Start importing the mesh file into the CAD software equipped with advanced reverse engineering tools. For example, you can use tools like Geomagic for Solidworks for resurfacing intricate shapes. On the other hand, if you need to reverse engineer a simple design part, then go for software like Xtract3D as it’s lightweight and less expensive. Next, you need to move and rotate the mesh to align it with the existing design component. Make this process quick by rotating and aligning the scan towards the orthographic view directions.

Extracting Important Surfaces

You have three options to perform this operation — manual redrawing, semi-automatic surfacing and automatic surfacing. Which one to choose depends on the complexity and intricate details of the object. For example, if the component is highly complex in design, manual redrawing is inefficient.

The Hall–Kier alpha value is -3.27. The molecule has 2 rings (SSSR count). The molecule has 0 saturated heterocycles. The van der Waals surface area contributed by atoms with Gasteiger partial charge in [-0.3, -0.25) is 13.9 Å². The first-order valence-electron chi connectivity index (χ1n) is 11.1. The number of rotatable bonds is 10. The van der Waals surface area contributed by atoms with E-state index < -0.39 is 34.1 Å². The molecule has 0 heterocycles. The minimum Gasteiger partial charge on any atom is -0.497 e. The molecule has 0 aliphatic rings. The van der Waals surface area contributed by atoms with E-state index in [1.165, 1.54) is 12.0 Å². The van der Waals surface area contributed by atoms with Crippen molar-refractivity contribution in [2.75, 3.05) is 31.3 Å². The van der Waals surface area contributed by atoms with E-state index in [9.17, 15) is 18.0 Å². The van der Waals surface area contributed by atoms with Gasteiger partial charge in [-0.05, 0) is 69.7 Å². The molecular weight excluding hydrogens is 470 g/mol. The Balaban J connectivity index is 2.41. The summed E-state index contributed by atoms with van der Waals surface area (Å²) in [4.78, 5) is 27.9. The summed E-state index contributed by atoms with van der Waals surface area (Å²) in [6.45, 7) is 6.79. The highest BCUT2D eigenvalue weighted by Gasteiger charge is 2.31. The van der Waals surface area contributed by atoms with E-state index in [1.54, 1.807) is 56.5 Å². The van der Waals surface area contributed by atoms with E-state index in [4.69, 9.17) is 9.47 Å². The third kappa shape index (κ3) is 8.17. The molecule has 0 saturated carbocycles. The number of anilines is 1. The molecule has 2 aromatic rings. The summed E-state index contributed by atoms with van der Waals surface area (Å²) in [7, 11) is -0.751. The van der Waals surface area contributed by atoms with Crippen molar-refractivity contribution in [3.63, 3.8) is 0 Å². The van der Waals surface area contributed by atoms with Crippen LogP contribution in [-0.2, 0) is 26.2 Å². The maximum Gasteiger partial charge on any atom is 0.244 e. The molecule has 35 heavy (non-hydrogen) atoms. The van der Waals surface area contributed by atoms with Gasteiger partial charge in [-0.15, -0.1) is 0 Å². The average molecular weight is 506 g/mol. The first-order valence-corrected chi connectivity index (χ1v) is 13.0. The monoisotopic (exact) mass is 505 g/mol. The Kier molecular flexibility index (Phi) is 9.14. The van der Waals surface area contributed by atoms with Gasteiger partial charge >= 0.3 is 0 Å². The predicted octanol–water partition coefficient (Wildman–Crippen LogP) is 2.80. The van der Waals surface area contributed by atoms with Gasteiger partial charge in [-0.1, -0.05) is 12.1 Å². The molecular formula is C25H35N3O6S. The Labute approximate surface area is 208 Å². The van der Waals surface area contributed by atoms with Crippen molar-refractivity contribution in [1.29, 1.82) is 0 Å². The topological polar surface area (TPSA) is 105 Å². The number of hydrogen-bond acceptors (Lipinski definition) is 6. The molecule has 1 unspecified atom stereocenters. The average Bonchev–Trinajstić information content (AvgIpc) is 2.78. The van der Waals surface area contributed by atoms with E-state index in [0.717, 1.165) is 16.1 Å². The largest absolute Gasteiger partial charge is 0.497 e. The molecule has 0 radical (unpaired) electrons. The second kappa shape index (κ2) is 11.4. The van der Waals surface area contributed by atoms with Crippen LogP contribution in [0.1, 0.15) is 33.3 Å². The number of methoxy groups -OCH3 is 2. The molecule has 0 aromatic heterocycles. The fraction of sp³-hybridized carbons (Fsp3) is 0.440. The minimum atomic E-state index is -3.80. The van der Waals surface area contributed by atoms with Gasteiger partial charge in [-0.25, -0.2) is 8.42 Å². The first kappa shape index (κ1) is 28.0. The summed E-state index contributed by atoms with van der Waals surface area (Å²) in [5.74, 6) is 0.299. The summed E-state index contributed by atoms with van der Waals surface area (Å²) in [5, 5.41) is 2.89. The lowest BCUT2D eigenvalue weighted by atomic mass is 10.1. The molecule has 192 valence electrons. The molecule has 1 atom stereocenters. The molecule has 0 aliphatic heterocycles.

If you need specific automation and firm control over the process, then semi-automatic surfacing is ideal. It will allow you to generate surfaces that fit perfectly in the scan regions. In addition, you can vary the surface detection’s sensitivity for firm control. You can use Geomagic for Solidworks for this purpose — use the brush feature to add or remove surfaces.

On the other hand, the automatic surfacing can generate a solid model using any watertight scan. You can use any CAD tool to add or remove elements from this auto-surfaced body. However, you have to understand that moving the basic features around the body will become problematic.

Integrating The New Objects

Once the scan is converted into a solid model, you can subtract it from another solid body to create a jib to hold the original component. The new gauge component’s design references the scan’s dimensions using the curves extracted with the semi-automatic surfacing.